Backers of the latest proposal for a carbon tax in Vermont say lawmakers can increase the price of gasoline and home heating oil without inflicting financial stress on residents and businesses.
A coalition of lawmakers, environmental advocates and business leaders has introduced what they’re calling the “Economy Strengthening Strategic Energy Exchange.”
The idea is to hasten the transition away from fossil fuels, by making them more expensive. But Chittenden Sen. Chris Pearson says the proposal will alter consumer behavior without increasing household expenses, since money collected from the new tax will be used to buy down monthly electricity bills.
“And this would help Vermonters transition away from fossil fuels by giving them an incentive to turn to electric energy,” Pearson says.
The 10-year plan phases in over time. In year one, Vermonters would see about a 4-cent per gallon increase at the pump. By year 10, it would jump to 45 cents a gallon.
The proposal would collect more than $300 million in revenue annually once fully implemented. Pearson says this part of the proposal would act as an economic stimulus plan because it would increase demand for locally produced energy generated from renewable sources.
“It lands us having the cheapest electric rates in all of the northeast, by about 25 percent,” Pearson says.
Republican Gov. Phil Scott says the redistribution of dollars won’t result in the benefits Pearson envisions.
“I’m afraid that this in and of itself would have a huge detrimental effect on our economy. Prices on goods and services would have to go up, as a result of that,” Scott says.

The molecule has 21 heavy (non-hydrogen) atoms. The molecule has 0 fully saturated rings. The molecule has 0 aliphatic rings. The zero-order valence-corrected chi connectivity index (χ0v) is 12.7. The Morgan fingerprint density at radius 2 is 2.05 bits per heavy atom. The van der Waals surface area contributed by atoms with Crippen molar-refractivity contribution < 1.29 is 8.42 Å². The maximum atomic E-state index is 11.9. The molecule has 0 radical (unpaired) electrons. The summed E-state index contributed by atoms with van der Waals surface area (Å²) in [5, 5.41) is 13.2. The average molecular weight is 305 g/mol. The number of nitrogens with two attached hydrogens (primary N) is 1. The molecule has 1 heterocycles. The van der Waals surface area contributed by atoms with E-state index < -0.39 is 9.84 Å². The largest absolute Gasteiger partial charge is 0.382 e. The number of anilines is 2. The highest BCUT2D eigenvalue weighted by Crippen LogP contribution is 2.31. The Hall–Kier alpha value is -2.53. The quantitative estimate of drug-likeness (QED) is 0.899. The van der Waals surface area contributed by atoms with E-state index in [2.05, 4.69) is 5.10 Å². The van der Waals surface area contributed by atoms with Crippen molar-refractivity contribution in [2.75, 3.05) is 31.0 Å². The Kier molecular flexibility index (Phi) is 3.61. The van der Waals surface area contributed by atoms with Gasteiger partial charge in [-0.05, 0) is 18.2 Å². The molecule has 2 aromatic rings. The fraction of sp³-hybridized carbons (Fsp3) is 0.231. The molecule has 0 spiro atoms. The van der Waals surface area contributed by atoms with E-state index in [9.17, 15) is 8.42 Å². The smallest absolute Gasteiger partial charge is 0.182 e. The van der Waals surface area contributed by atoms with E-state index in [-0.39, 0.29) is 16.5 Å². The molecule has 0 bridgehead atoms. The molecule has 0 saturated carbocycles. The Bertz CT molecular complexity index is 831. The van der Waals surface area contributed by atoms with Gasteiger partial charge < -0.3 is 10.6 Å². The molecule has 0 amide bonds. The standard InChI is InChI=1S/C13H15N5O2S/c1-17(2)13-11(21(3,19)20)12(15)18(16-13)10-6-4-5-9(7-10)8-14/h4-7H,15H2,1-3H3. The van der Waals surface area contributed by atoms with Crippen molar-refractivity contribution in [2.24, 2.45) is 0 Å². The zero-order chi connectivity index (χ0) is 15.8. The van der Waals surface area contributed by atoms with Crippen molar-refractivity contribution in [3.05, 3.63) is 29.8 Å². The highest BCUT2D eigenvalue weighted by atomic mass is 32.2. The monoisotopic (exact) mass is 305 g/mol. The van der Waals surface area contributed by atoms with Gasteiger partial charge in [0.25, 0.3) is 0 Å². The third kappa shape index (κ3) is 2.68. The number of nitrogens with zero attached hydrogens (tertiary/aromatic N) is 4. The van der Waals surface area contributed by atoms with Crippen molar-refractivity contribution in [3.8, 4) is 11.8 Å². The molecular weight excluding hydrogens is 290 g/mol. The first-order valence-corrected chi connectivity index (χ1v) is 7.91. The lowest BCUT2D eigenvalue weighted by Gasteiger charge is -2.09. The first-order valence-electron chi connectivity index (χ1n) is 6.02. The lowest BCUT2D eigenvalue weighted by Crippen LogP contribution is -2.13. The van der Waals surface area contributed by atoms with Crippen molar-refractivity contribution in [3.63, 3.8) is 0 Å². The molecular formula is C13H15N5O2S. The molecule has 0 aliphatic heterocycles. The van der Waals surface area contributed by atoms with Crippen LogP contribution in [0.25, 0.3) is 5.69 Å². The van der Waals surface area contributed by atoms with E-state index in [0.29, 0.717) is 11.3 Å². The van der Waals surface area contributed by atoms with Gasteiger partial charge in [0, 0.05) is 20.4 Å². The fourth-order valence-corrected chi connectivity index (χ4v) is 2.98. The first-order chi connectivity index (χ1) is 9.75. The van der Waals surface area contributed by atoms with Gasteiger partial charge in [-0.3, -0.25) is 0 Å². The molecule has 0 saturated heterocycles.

Caledonia County Sen. Joe Benning, also a Republican, says the plan would be especially bad for people in rural districts like his.
“I represent a constituency that must travel to get to work. There’s just no way around it,” Benning says.
Pearson says he’ll introduce the carbon-pricing bill in the Senate. Lawmakers will introduce a companion bill in the Vermont House.
Resistance to the plan won’t come from Republicans alone.
The proposal includes special rebates for rural residents and low-income households, to mitigate the effects of higher gas prices. But House Speaker Mitzi Johnson, a Democrat, says she thinks the new carbon tax plan would nonetheless have adverse impacts on the people who can least afford them.
“I don’t think that it creates enough alternatives for rural Vermont and for lower-income folks,” Johnson says.
Johnson says she plans to offer alternative plans to reduce carbon emissions during the 2018 legislative session.
Some influential businesses will be trying to convince Johnson, Scott and other critics of the plan to reconsider their opposition. The authors of the proposal include some prominent business owners, and Vermont Businesses for Social Responsibility is actively lobbying in support of it.
Dan Barlow, policy director at Vermont Businesses for Social Responsibility, says his members believe climate change might well be the biggest threat facing businesses in the state.
“One of the things that business is really good at is identifying a societal problem and finding a way to turn that into an economic development opportunity,” Barlow says.
Barlow says his organization believes the latest carbon-pricing proposal offers the clearest way to seize that opportunity. And he says it’ll allow the state to take some of the $2 billion Vermonters spend annually on fossil fuels, and redirect it toward the local renewable energy economy.
“We have an opportunity to localize our energy spending in the same way we’ve localized how we pay for food here in Vermont,” Barlow says.
This post was edited on 12/11/17 to correct the name of the district represented by state senator Joe Benning